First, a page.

In 1997, Garang applied for a visa to come to the United States as a refugee. After waiting a few years for his application to process, Garang was admitted to the United States and arrived in Iowa in April of 2000. Determined to make a stable life for him and his family, Garang found employment in the construction industry three weeks after receiving his Social Security information.
However, while Garang settled into his life in Des Moines, the political issues in South Sudan continued. In 2005, the Sudan Comprehensive Peace Agreement signified the close of the Second Sudanese Civil War. This agreement established a timeline for a referendum on South Sudanese independence. Garang left Des Moines in 2009 to head back to South Sudan to register individuals to vote and discuss the importance of South Sudanese independence. The vote for the independence of South Sudan took place in early 2011, with nearly 99% of registered individuals voting pro-independence.
A successful campaign under his belt, Garang left the newly-established South Sudan in 2011 and returned to Des Moines. He pursued achieving higher education and obtained an Associate in General Studies degree from DMACC. Garang went on to receive a Bachelor of Science degree in Emergency Disaster Management from Upper Iowa University.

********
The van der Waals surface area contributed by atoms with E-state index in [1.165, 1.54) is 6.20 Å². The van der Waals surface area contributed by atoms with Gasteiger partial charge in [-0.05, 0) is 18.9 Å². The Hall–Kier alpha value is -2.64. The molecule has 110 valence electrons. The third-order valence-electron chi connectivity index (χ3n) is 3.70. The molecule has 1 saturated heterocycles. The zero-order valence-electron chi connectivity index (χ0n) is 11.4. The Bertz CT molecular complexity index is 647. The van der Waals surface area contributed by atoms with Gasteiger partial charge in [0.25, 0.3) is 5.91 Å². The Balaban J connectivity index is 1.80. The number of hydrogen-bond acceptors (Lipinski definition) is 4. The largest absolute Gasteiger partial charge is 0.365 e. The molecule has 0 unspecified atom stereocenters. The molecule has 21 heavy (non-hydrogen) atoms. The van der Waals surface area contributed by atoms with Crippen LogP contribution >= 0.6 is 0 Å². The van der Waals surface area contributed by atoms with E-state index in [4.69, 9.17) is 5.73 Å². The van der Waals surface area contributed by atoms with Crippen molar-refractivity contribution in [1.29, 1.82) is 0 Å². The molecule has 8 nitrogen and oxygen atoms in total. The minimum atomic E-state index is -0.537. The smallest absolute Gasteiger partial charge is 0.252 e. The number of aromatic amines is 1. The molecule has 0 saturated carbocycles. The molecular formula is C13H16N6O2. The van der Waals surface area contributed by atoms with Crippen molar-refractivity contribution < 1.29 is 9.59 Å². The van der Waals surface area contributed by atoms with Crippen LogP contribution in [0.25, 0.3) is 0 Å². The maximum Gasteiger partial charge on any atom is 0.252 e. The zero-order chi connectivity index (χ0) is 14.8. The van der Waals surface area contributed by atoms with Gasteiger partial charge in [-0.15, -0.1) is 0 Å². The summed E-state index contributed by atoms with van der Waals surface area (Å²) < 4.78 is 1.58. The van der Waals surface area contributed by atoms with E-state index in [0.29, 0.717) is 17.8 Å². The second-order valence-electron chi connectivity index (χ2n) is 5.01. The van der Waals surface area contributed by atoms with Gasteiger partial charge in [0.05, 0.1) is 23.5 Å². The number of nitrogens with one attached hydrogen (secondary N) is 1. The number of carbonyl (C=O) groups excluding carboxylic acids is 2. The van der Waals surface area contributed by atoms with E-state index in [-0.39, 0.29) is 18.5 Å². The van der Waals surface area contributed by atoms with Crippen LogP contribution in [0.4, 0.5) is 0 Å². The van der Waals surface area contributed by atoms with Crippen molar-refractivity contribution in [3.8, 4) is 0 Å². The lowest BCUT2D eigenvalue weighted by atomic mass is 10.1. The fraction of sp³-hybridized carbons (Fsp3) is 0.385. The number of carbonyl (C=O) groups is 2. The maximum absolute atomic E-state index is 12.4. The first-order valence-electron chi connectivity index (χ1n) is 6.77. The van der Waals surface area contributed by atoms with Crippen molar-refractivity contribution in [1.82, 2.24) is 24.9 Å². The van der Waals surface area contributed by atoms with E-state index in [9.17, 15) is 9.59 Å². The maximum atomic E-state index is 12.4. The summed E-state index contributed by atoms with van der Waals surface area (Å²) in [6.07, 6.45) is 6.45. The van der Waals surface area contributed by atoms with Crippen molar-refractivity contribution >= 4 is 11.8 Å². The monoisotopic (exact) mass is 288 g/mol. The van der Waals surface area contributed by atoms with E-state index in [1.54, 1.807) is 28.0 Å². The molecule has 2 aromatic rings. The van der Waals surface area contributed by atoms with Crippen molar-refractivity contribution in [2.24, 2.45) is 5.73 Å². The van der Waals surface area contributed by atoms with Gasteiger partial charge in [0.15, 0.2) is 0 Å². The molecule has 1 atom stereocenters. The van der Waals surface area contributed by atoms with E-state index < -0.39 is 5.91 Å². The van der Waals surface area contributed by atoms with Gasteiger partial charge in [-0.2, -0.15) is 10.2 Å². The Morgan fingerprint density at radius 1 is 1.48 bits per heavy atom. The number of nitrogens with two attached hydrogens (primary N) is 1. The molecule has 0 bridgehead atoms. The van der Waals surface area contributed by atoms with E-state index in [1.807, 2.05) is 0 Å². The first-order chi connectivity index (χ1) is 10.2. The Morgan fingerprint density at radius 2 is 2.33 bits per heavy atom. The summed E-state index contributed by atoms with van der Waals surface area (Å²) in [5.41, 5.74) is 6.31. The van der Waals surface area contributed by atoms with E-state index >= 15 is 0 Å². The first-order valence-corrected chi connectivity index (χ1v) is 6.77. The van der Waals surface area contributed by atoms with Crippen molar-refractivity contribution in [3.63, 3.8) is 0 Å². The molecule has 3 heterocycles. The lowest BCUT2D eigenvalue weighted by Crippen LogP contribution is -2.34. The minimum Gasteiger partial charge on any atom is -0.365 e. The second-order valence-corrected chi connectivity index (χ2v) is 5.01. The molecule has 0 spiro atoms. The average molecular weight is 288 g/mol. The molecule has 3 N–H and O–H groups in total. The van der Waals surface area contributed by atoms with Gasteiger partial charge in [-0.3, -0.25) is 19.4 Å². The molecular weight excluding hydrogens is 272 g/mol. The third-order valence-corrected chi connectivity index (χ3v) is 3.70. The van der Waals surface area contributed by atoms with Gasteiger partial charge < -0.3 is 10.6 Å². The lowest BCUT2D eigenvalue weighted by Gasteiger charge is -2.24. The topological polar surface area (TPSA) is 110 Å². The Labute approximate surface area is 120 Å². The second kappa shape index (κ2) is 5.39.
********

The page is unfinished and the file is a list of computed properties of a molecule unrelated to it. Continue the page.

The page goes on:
After receiving this education, Garang searched for positions in the Des Moines metro that would help refugee communities. Since 2017, Garang has been working with AmeriCorps RefugeeRISE. Due to his proficiency in Arabic, English, and Dinka, Garang was an essential resource for helping to teach ESL and citizenship classes. Now, he has been working with Ethnic Minorities of Burma Advocacy and Resource Center (EMBARC) to lead health clinics that inform refugees about American healthcare practices. Garang enjoys helping individuals who were previously held back by their lack of English abilities to obtain citizenship and better integrate into society.
In contemplating his life after his AmeriCorps service, Garang is considering moving back to South Sudan to help humanitarian causes in the area. Eighteen years after his arrival in the United States, Garang is still connected to South Sudan. His father, brothers, and sisters still live there. While South Sudan is improving, Garang states that the country needs people to go and work on it. Specifically, Garang hopes to inform those perpetuating the violence in his country know that “we don’t need that.”
About the Blog
The service members of RefugeeRISE AmeriCorps have compiled stories of success during their membership. This blog was created with the intent of sharing these valuable stories with the public.